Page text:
The Scholarly Practitioner as Steward of the Practice

The Scholarly Practitioner as Steward of the Practice

Jill Alexa Perry (University of Pittsburgh, USA)
DOI: 10.4018/978-1-5225-0445-0.ch019
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This chapter reports on the results of a study that analyzed 83 student interviews and 225 student responses to open-ended questionnaire from across 21 schools of education to better understand how these students have become scholarly practitioners as a result of their education doctoral (Ed.D.) program. Applying the theoretical frames of the education profession and the Steward of the Practice, the chapter utilizes a qualitative approach to learn how students and graduates of CPED-influenced Ed.D. programs describe becoming Scholarly Practitioners and learning to apply theory to their own practice as a means to change local context.
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Since the creation of the Ed.D. at Harvard College in 1921, the purpose and goals for this degree have been murky (Author, 2014), resulting in its nickname the “Ph.D. lite” (Shulman, Golde, Beuschel & Garabedian, 2006, p. 27). Eighty plus years of scholarly inquiry into the differences between the Ed.D. and the Ph.D. have produced little distinction or understanding. Yet, despite considerable attention and calls to elimination of one (Clifford & Guthrie, 1990; Deering, 1998) or both (Levine, 2007) degrees, little reform has resulted.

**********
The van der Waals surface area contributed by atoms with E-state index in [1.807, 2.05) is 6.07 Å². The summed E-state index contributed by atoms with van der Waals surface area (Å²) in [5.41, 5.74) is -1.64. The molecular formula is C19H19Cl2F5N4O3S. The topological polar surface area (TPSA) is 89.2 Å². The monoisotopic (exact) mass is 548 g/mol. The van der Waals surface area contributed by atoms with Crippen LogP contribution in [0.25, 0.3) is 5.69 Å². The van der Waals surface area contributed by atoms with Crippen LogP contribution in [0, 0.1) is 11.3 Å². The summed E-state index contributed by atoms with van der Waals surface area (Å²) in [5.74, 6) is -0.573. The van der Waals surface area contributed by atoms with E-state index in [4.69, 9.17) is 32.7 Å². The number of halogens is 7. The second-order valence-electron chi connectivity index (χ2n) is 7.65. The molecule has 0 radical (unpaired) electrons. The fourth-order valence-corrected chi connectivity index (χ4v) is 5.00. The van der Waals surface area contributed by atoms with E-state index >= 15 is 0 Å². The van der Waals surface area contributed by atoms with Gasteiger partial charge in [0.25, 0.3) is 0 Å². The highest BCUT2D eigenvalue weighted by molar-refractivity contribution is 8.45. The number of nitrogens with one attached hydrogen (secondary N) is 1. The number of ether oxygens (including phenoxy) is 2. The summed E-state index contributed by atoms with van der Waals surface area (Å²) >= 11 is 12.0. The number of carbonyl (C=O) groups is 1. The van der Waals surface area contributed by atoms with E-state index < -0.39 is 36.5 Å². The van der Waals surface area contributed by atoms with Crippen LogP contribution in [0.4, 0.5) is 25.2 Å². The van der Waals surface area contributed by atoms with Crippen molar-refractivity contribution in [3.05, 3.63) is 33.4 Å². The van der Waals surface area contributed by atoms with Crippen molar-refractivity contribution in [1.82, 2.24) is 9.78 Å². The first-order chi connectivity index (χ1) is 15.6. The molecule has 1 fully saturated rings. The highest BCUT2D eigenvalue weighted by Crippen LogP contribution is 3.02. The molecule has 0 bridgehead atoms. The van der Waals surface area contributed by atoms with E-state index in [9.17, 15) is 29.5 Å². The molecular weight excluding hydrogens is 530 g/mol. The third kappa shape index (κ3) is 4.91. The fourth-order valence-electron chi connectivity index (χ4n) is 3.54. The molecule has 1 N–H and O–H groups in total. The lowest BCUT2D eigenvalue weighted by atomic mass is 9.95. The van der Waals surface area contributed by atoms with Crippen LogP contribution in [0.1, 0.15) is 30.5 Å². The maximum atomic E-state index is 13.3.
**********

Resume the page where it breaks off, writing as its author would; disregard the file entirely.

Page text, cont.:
In January 2007, the Carnegie Project on the Education Doctorate (CPED) was launched as a response to the Shulman, Golde, Bueschel, and Garabedian (2006) call to schools of education to define each degree clearly or “risk becoming increasingly impotent in carrying out their primary missions—the advancement of knowledge and the preparation of quality practitioners” (p. 25). Their plea came at the climax of this debate. Work being undertaken at the Carnegie Foundation for the Advancement of Teaching under then president Lee Shulman was directed on two areas: the Carnegie Initiative on the Doctorate (CID) wanted to understand research doctoral preparation across six disciplines, and the Preparation for the Professions Program (PPP) investigated professional preparation in six fields.1 Findings from both these projects confirmed the need to distinguish the education doctorate (Ed.D.) from the research doctorate (Ph.D.) in education and to clarify the purpose of the Ed.D.

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